“Streets and their sidewalks, the main public places of a city, are its most vital organs. Think of a city and what comes to mind? Its streets. If a city’s streets look interesting, the city looks interesting; if they look dull, the city looks dull.” — Jane Jacobs, The Death & Life of Great American Cities
There’s a revolution going on in how we use our streets, but the evolution of the revolution is slow. Complete Streets, Slow Streets, Open Streets—what would Jane say?
Join CNU NYC and John Massengale for a virtual tour of Jane’s Greenwich Village, a history of New City streets, and a discussion of Streets for People and Slow New York.
WHEN: Tuesday, May 4 (Jane’s Birthday), 3 PM (Happy Hour to Follow — BYOB)
A NEW YORK CITY MTA Bus almost ran me over this morning as I WALKED my bike in a crosswalk with a green light. Before he almost ran me over the driver honked at me, loudly, to tell me to get out of his way. And I repeat, I was walking in a crosswalk, with the walk light.
That’s what turn lanes and turn lights do. They give drivers the idea that they have a right to turn, without people getting in their way. And green turn lights and boldly marked turn lanes encourage drivers to go quickly and “take the lane,” because they are clearly in an environment set up for cars—just like in the suburbs. The bus was going at least 35 miles per hour, and so was a long stream of traffic behind him. If the bus had hit me while going 35 miles per hour, I would have almost certainly been dead. While walking with the light in a crosswalk, on an island where 80% of the people don’t own cars.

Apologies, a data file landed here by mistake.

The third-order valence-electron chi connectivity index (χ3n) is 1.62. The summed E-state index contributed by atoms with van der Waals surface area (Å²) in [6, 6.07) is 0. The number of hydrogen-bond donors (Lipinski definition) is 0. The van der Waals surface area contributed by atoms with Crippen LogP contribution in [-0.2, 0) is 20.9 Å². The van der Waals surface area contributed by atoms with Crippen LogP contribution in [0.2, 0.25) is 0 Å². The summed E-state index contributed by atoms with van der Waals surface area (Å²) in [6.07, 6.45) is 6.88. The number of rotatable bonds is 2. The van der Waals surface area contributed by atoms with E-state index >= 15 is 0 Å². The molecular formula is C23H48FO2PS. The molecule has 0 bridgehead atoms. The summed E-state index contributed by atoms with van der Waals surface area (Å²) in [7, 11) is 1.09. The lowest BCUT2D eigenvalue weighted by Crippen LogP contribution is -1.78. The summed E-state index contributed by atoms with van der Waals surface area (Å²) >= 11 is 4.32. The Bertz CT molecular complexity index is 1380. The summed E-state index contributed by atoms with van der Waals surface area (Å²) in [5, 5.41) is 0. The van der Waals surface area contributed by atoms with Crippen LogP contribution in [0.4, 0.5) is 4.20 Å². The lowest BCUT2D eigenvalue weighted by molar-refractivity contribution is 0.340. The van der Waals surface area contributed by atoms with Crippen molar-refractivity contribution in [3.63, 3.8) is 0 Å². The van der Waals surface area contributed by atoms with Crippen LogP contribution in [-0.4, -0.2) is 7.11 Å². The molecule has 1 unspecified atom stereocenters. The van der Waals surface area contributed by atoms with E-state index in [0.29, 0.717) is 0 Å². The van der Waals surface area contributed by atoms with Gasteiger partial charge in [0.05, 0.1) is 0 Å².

Earlier this morning, I was at the corner of Broadway and 56th Street and watched while pedestrians going both ways (across Broadway or crossing 56th Street) all had to wait after the turn light went green, giving drivers the go-ahead to turn left onto 56th Street. That should never happen in Manhattan.
FACT: There is an inverse relationship between a traffic engineer’s or DOT’s Level of Service (LOS) and the degree of walkability. That’s why in our petition to the US DOT we proposed a Walkable Index Number (WIN) for towns and cities instead of an auto-based Level of Service. WIN versus LOS equals walkability versus drivability.
Residents of Manhattan deserve better. So do all the tourists walking around the city. The only way Mayor DeBlasio’s Vision Zero pledge to reduce traffic fatalities in New York to zero will work will be to level the playing field and stop giving so much of the “space between the buildings” to the small number of people who drive in New York. Even the planet would be improved if we got over the idea that everyone has a God-given right to ignore the best transit system in America and drive into the city.
The YouTube video above includes a slide show. Some of the slides are closely correlated with the interview, while others are only loosely connected. Click here for a higher resolution version of the video.
The video below only has an image of the cover and the audio track.
Victor Dover and co-author John Massengale have been doing a lot of traveling to talk about their recently released book Street Design: The Secret to Great Cities and Towns. Recent lectures have taken place in Delray Beach, Florida; The University of Texas at San Antonio; CNU-FL in Sarasota, Florida; Florida International University in Miami, Florida; and the Savannah College of Art and Design in Savannah, Georgia.